Location, location, location
Sometimes, it makes sense to spend more to conveniently locate capacity.
“How many drafts of a paper will he really write if he has to run all the way over to the library to print it out?”
This was the question I asked my wife as we dropped my eldest off at college last week and realized that he did not have his own printer. If we did not do something about it, he would have to walk two blocks to print something using university resources.
Trust me, I was not feeling bad for him. I, after all, walked uphill both ways in the snow to the library back in my college days. I was simply recognizing the essential fact that distance matters; I want him focused as much as possible on turning out great work instead of wondering if it is worth it to revise one more time. I think these things matter a lot.
It was probably the work we did on a recently published Deloitte Review article “Location, learning, and logistics: A framework for making capacity location decisions” that sensitized me to this issue. Separating the writing (development) of a paper from the ability to print (produce) it by such a distance couldn’t be good for the end product. In my view, which prevailed, ready access to the print/production function is well worth the additional investment.
Of course, we don’t always want to make such investments. We did not, after all, go out and buy the multifunction unit with copier and scanner. Separation of those tasks was justified, given the cost savings.
“Location, learning, and logistics” argues that managers need to understand the attributes of the products their companies offer in order to make sound decisions about where to locate production facilities. The article explores product and market attributes related to “learning mode” (i.e., learning-by-doing vs. learning-before-doing), relative market size, and value density in order to help managers think about when they need to expand location criteria from traditional factors such as labor costs, logistics, and local incentive. Sometimes (but not all the time), it makes sense to spend more to conveniently locate capacity. Sometimes, you need to buy a printer.
The article sparked some good discussions with my colleagues and with clients. Through those discussions, I have come to more deeply appreciate two important dimensions that we did not adequately address in the article. They apply as much to a manager’s choices as they do to my son’s printer.
Modularity refers to a need to consider offerings at the component level as well as the product level. The dorm printer provides a good example of this. Printer manufacturers have done a great job of adding features to their units; fax, copiers, scanners, duplex and photo printing, and wireless capabilities are all available. All of these features can add to the cost of the unit. Our task was to understand what problem we were trying to solve (basic printing) and then choose the printer with the right capacity to solve it. That meant emphasizing printing only (okay, we went with duplex printing to save paper) and leaving our son to seek more distant options for other functionality.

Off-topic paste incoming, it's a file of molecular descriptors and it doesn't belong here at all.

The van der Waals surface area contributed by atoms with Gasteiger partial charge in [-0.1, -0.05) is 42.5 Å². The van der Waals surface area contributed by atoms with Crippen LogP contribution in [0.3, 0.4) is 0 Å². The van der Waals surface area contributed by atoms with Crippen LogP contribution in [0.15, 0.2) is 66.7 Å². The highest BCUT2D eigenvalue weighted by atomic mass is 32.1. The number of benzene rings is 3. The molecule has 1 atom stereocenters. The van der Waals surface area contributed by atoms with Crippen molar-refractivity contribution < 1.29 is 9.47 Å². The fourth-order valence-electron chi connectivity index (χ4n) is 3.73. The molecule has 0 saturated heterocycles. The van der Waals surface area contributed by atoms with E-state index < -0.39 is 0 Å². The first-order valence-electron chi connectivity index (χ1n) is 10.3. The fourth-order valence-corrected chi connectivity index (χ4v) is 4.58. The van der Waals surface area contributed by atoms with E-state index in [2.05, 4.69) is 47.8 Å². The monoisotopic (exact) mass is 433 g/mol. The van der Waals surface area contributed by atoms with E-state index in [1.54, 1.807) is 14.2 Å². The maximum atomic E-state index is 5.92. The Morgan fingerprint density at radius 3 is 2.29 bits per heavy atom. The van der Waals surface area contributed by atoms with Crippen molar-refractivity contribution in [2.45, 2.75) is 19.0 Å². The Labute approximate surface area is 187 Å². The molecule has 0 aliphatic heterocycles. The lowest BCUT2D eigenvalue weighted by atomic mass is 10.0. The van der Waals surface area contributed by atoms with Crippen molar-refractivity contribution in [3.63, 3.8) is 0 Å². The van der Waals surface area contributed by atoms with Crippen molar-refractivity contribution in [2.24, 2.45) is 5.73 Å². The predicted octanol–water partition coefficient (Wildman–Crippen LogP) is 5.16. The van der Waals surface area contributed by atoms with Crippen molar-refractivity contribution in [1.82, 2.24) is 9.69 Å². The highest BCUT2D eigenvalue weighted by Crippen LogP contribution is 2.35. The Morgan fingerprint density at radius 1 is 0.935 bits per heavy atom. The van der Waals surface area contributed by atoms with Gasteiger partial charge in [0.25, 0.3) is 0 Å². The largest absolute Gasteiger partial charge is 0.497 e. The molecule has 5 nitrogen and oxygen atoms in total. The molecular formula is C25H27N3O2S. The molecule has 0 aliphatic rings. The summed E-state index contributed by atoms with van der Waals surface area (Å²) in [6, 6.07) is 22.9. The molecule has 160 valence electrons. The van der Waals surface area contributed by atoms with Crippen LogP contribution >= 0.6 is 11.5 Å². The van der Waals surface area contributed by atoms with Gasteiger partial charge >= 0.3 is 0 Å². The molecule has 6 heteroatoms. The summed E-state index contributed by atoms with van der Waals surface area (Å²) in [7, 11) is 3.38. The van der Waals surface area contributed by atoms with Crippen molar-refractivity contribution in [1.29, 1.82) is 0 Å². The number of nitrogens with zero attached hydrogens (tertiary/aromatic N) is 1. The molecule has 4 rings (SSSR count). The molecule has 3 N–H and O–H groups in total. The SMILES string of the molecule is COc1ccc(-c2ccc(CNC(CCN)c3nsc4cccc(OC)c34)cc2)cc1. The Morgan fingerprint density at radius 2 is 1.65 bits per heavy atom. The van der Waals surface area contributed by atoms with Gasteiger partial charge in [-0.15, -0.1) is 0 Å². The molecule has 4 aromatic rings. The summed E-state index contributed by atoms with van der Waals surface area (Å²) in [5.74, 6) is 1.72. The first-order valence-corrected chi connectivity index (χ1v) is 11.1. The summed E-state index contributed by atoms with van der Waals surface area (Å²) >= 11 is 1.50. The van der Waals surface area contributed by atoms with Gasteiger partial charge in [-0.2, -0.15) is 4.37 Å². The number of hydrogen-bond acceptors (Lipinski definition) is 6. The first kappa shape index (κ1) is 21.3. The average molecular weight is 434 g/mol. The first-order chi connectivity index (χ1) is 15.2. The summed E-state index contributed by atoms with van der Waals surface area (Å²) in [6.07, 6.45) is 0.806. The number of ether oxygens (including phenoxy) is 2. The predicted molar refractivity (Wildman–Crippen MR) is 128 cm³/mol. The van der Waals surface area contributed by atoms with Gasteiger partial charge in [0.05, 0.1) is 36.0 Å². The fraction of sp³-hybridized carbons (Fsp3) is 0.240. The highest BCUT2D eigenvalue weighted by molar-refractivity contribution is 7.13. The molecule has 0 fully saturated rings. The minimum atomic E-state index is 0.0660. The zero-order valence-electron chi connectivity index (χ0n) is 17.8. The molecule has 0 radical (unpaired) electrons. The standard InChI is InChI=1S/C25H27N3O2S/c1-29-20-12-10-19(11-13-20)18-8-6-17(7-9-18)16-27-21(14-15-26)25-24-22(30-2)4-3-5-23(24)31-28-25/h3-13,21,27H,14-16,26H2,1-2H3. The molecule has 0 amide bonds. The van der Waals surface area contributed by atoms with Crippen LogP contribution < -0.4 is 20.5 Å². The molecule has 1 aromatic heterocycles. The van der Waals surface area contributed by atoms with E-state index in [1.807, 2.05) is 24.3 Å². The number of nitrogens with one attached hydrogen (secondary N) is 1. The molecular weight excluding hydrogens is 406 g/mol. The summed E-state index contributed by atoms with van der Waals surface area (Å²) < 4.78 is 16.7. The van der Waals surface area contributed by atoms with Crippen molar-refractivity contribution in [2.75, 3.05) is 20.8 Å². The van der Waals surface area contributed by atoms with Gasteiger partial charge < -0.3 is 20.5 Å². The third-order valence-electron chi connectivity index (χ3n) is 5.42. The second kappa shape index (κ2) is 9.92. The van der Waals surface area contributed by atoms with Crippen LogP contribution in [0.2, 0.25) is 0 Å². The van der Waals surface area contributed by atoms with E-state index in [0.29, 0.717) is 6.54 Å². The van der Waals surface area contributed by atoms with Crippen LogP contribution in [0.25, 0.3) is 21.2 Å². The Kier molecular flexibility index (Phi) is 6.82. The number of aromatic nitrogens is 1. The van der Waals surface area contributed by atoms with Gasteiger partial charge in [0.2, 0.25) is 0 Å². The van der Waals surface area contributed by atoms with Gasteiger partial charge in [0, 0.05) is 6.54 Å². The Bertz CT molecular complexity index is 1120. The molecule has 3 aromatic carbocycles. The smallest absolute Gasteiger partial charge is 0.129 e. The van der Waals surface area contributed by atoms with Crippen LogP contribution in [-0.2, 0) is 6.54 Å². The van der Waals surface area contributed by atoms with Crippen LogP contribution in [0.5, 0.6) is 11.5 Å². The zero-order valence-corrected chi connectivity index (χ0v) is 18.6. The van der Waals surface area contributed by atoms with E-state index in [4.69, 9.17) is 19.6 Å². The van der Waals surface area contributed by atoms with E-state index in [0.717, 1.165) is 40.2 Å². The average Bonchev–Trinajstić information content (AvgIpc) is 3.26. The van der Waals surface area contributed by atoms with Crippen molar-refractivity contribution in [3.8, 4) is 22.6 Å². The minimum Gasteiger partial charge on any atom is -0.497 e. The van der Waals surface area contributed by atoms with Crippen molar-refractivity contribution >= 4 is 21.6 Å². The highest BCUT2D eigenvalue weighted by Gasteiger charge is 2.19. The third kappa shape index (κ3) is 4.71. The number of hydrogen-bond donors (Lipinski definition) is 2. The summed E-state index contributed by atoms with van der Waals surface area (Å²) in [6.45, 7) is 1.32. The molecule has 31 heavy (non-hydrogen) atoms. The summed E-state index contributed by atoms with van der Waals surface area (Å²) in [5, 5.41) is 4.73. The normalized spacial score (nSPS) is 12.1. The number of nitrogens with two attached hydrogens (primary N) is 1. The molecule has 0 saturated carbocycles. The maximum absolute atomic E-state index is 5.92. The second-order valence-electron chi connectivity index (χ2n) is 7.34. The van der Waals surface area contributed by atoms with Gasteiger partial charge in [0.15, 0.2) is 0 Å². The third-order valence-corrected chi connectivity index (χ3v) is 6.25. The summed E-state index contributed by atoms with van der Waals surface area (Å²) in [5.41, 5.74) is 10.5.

Similarly, managers have cause to understand each of the major components that make up their products. Different product components require different treatment from a capacity location perspective. When production is readily understood, stable, or easily described, it may be pushed away from R&D capabilities. When it is not, it might be well worth spending more to keep it close.
Evolution refers to the fact that needs change because markets are dynamic. Our son plans to major in mechanical engineering, but right now, he is mainly focused on core courses such as English and Psychology—more writing, less quant. As he transitions through his studies, we will likely be less concerned with printing resources and perhaps more concerned with other capabilities that may offer advantages for his studies (personal 3D printer, anyone?). Failure to recognize transition points in these needs could cause unwarranted expense and sub-optimal performance.
The managers we profile in our Deloitte Review article also face these issues. They need to understand when knowledge of a production process has progressed enough to advantageously move to new locations in order to take advantage of improved costs or market access. Diligence is warranted. Our article provides examples of firms making this choice at precisely the wrong moment, moving production far away just as the market-evolved need to bring it closer to home becomes critical for future product development.
Anyone with a college student in their life knows that the pursuit of a degree represents a colossal investment. We all want the students in our lives to have the opportunity to succeed, but choices have to be made. Our family needs to decide which investments are wise and which can be avoided. Managers face similar tradeoffs. Investments in capacity location are expensive and difficult to undo. Our goal in the article was to provide a framework for thinking about how a product’s attributes should influence the location of its productive capacity. I hope you read and find it useful in your work. As you do, keep in mind the importance of modularity and evolution to these types of decisions.
Good luck to all students for the new school year.